Pain and suffering is one type of damage claim within a broader concept of a personal injury claim. When people refer to “pain and suffering” they are making a general reference to one part of a larger injury claim. In order to understand the value of a “pain and suffering” claim, one must understand a personal injury claim in its entirety.
The law provides that tort victims are entitled to claim the following damages: (1) nature, extent, and duration of the injury; (2) pain, discomfort, suffering, disability, disfigurement, and anxiety already experienced and reasonably probable to be experienced in the future as a result of the injury; (3) reasonable expenses of necessary medical care, treatment and services rendered and reasonably probable to be incurred in the future; (4) loss of earnings to date and any decrease in earning power or capacity in the future; (5) loss of enjoyment of life, that is, the participation in life’s activities to the quality and extent normally enjoyed before the injury. The law also permits other types of damages that may apply for certain types of fact situations (such as loss of consortium, etc), though these are not generally applicable for most injuries and cases. The case law in Arizona provides for the following (citations excluded): Unlimited recovery for actual damages, expenses for past and prospective medical care, past and prospective pain and suffering, lost earnings and diminished earning capacity; all expenses and for the value of services reasonably made necessary by the harm. Once the right to damages is established, uncertainty as to the amount of damages does not preclude recovery. Pain and suffering are separately compensable damages from “loss of enjoyment of life” which compensates victims for the limitations resulting from the defendant’s negligence or the injured person’s ability to participate in and derive pleasure from the normal activities of daily life. In other words, any injury that the victim can prove is proximately caused by the acts of the wrongdoer.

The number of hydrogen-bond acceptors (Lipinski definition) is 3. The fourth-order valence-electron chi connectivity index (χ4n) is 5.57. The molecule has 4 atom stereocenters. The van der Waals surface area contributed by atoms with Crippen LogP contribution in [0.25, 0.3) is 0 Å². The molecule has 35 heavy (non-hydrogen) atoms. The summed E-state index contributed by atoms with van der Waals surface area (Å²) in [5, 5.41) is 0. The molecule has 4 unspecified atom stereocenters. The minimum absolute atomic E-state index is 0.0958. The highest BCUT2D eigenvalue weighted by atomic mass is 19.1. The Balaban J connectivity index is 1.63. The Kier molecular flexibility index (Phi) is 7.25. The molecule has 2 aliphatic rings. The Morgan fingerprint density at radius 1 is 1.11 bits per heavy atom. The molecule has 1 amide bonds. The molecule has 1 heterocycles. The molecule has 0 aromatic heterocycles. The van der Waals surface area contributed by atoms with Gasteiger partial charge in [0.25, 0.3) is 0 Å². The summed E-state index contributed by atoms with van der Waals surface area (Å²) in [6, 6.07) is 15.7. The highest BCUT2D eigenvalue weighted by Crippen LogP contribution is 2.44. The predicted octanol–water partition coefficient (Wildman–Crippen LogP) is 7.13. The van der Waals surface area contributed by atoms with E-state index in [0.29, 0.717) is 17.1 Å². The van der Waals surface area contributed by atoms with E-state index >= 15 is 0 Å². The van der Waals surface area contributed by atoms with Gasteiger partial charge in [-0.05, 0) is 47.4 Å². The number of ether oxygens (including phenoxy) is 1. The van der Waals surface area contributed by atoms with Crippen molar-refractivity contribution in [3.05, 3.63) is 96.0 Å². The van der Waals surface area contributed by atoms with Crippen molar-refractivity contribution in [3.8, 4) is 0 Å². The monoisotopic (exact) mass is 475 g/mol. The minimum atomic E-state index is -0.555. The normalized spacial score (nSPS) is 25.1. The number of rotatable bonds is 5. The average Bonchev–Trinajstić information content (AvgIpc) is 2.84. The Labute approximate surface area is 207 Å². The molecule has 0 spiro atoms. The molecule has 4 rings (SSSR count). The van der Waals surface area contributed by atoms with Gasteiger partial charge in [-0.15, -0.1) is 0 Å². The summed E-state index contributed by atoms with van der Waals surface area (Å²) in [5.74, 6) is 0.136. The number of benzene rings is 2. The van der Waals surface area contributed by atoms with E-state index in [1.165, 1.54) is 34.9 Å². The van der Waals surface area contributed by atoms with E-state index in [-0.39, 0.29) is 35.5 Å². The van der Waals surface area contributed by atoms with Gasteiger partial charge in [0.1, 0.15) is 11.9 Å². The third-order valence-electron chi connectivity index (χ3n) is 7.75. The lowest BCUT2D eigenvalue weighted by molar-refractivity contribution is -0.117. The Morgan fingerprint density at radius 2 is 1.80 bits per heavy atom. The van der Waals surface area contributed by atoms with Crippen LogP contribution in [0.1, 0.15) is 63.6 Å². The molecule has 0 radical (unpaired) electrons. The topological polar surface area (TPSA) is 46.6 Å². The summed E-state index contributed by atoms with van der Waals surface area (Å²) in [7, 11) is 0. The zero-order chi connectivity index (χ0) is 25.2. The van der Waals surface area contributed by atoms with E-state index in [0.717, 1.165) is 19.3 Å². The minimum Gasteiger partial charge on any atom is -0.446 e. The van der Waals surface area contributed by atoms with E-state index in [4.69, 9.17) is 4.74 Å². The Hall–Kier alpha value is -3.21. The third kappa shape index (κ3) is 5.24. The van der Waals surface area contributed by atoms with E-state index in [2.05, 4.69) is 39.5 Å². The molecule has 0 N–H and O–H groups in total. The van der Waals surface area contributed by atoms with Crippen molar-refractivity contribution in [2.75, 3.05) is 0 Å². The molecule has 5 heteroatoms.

As you can decipher from the legal explanation above, “pain and suffering” is short-hand terminology of a more specific legal concept. It would include “nature, extent, and duration of the injury” as well as “pain, discomfort, suffering and anxiety” that one has experienced and is reasonably probable to be experienced. It is primarily based on the specific injury incurred. If the injury is considered permanent, then the “pain and suffering” surrounding the injury is magnified by the injury itself. Thus, loss of a limb or loss of function that is deemed permanent will increase one’s pain and suffering. A neck or low back strain will have considerably less pain and suffering than a fracture, tear or permanent loss of function. Thus, pain and suffering is a concept entirely dependent on the nature and extent of the injury itself. Injuries that do not affect function (ability to move or perform daily activities) will not be compensated under the concept of pain and suffering like injuries that affect the function or that have a longer duration.
What makes compensation for pain and suffering “fair” or unfair is wholly within the discretion of a decision-maker (arbitrator or jury) unless the parties reach a settlement before the matter is decided upon. If settled, what is deemed “fair” compensation lies entirely with the victim and the wrongdoer and their ability to agree on what is “fair.”
Personal injury law can be extremely complex. This is why it's important to have the right Phoenix personal injury lawyer representing you in your case.